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Get Ready to Spend $6,000 a Year on Gas

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posted on May, 14 2008 @ 02:36 PM
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As it stands, the fuels or electricity by which public transport is driven is no different to the fuel I use in my car.

Until or unless that changes, your sermon is moot.




posted on May, 14 2008 @ 02:38 PM
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reply to post by 44soulslayer
 


You're not really equating the amount of fuel per passenger that public transport uses with the fuel consumption per person of a private vehicle are you?



That's just silly.



posted on May, 14 2008 @ 02:46 PM
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Originally posted by 44soulslayer
As it stands, the fuels or electricity by which public transport is driven is no different to the fuel I use in my car.

Until or unless that changes, your sermon is moot.


I'd give this post 10 stars if i could.

I completely agree that I'm willing to pay not to have to ride public transit. I don't mind when it's not rush hour and there aren't a lot of people on it. But I refuse to be packed into a bus or train with people who evidently refuse to take a shower. Not to mention that it's a veritable germ warfare petri dish. I'll pay and pay until I can't pay anymore not to have to deal with that.

Plus, it is expensive. $2.75 one way. Plus, it takes so damn long to get anywhere. To drive to the store it takes 5 minutes, 10 with traffic. To take transit it is a 5 minute bike ride to the stop, 5-15 minutes waiting on the bus, then a 20 minute busride. And if i'm to fit all the groceries I can on my person then I'd have to go every day to get a week's worth of food. That means paying $5.50 a day to lose my valuable time and be inconvenienced. No Thanks.



posted on May, 14 2008 @ 02:46 PM
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reply to post by budski
 


Again, a contentious point you've raised.

Ive seen buses where there are only 1 or 2 people on it. How fuel efficient is running a double decker 3.2 litre diesel bus when there are only 2 people on it?

Compared to that I think my car is a damn sight more efficient.

The thing with public transport is that it is admittedly highly effective at rush hours for mass transit.

But what about at 2 in the morning when there are hardly any people about? Why is it efficient to circulate buses for that insignificant minority of people who need it at that time? I would rather those people use cars to travel point to point, rather than send a bus around a 60 mile circuit just to take them from one stop to the next.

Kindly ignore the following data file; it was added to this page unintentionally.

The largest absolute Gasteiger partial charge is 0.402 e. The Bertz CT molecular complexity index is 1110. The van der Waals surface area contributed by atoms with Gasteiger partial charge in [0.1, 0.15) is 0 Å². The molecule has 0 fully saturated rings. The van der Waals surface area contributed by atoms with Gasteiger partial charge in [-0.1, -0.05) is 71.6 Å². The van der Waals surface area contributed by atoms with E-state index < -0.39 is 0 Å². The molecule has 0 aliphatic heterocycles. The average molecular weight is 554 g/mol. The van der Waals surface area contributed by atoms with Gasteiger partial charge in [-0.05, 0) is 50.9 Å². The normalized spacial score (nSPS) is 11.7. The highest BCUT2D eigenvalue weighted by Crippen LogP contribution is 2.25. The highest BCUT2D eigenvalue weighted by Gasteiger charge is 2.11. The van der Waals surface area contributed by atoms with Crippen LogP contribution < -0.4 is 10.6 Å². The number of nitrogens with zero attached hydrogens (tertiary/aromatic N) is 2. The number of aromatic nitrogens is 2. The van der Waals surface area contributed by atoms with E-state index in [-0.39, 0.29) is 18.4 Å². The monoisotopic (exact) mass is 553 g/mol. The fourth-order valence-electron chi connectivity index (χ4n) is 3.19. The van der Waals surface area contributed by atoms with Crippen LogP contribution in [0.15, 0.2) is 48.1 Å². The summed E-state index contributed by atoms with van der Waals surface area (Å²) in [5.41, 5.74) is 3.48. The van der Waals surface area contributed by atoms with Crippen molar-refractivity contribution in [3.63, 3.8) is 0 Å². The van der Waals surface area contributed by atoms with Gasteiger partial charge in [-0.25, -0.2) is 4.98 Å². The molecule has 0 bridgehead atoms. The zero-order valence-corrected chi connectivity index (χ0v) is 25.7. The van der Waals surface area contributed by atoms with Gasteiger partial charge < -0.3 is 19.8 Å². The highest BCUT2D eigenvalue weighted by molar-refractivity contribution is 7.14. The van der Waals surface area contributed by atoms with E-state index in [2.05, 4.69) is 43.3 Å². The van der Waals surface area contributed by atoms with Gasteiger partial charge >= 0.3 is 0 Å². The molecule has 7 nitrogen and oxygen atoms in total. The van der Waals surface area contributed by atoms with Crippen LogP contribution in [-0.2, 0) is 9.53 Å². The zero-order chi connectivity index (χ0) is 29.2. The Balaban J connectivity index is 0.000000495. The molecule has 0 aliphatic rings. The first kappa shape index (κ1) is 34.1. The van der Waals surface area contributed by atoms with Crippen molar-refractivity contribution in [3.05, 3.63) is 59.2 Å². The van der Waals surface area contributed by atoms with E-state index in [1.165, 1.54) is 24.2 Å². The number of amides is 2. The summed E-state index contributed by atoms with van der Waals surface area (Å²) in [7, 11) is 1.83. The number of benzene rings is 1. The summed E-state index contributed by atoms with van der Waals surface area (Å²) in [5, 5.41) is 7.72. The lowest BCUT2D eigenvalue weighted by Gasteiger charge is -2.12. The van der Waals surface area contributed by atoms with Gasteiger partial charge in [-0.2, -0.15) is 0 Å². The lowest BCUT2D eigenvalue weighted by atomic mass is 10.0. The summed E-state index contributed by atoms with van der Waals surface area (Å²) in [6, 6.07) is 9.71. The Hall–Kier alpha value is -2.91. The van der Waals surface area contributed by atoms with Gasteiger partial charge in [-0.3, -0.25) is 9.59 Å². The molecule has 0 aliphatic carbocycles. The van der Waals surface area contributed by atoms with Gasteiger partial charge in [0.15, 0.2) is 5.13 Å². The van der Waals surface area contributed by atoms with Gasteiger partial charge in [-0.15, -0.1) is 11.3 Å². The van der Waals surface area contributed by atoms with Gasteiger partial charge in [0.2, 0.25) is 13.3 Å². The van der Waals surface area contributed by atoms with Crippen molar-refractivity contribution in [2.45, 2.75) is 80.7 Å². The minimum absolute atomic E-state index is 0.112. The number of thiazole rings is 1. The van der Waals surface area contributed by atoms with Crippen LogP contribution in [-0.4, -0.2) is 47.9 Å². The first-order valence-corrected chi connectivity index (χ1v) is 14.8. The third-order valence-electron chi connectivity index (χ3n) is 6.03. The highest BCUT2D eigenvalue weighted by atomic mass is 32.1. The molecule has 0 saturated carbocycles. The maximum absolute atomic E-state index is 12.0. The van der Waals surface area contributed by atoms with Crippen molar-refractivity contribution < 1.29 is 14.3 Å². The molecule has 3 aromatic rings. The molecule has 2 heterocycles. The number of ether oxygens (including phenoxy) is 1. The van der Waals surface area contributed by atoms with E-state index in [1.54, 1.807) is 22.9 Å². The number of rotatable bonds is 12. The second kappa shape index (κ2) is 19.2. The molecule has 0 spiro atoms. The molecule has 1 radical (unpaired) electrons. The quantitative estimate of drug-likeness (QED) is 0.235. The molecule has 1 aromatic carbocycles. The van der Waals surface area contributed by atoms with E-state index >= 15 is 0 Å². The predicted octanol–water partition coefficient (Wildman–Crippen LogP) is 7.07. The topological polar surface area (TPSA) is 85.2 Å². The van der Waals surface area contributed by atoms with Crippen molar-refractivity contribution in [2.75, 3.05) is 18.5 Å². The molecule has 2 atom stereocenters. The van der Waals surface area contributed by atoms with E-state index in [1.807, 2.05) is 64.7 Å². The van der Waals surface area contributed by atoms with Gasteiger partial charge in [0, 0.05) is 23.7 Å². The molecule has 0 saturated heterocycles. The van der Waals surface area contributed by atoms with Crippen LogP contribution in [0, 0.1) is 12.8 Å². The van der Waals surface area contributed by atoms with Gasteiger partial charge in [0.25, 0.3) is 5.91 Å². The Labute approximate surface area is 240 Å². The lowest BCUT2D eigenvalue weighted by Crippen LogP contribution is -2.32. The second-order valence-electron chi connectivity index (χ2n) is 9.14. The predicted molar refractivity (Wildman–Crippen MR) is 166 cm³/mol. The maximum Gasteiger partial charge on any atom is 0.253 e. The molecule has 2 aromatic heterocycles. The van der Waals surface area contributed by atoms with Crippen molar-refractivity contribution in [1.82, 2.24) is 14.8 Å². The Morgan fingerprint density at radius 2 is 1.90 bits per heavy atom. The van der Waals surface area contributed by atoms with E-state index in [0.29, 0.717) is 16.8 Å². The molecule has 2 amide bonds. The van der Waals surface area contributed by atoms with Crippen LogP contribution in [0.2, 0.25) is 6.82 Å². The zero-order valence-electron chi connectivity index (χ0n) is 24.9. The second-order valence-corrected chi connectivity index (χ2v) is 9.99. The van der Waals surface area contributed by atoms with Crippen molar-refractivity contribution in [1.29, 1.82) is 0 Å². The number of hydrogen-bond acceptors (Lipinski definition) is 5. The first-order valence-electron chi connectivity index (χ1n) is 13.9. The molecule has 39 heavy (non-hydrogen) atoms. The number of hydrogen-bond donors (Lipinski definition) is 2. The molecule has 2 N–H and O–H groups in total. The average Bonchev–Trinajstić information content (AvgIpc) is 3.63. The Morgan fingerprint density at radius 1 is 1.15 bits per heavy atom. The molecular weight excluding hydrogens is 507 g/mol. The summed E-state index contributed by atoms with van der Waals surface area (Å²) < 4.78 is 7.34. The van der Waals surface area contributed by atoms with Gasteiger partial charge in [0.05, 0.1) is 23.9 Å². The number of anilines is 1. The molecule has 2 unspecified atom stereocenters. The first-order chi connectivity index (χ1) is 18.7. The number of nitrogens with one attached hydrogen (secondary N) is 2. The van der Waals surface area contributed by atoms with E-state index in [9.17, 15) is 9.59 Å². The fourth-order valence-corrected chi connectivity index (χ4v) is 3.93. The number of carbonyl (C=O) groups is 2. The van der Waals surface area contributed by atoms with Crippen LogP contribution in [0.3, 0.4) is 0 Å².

Your intentions are good Budski (as usual), but the practical aspects are rather a different issue


Granted, if the buses were hydrogen fuel cell powered, with the hydrogen developed by solar energy electrolysis of brine- i.e completely renewable and efficient, then I would pack in the car for public transport even if it caused me inconvenience. However as long as public transport is even less efficient than me and my automobile, I shall keep driving.



posted on May, 14 2008 @ 02:51 PM
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reply to post by 44soulslayer
 


You seem to be forgetting that public transport is only a small part of the overall picture here, and only mentioned as a way of conserving the fuel we have left.

Here's the thing - the fuel is going to run out, and by people refusing any kind of collective responsibility, it's going to run out sooner.

It's also going to cause more wars as resources become scarcer.

The longer we can conserve the fuel, the better chance we have of developing alternative sources of energy.



posted on May, 14 2008 @ 02:54 PM
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The BIG problem I have with public transport, especially the train operators, is the prices they charge. It's cheaper to use my car for long, or even short journeys rather than rely on "public" transport.
Successive PM's and Chancellors are always on the lookout for new ways to hit the motorist, the current excuse being man-made climate change, and see drivers as an easy target. Ever higher road tax, fuel prices and the encouragement to leave our cars but never any offer of a realistically viable alternative for a lot of people, unless they happen to live within, or close to, a large town or city.
The real kicker is the amount of public subsidy (taxpayers money) still being paid to the big rail operators, while at the same time they get to pay less tax or have it deferred - rolled over from one year to the next, and the next, and the next etc, whilst the big shareholders get their dividends and the boardroom boys get nice fat bonuses.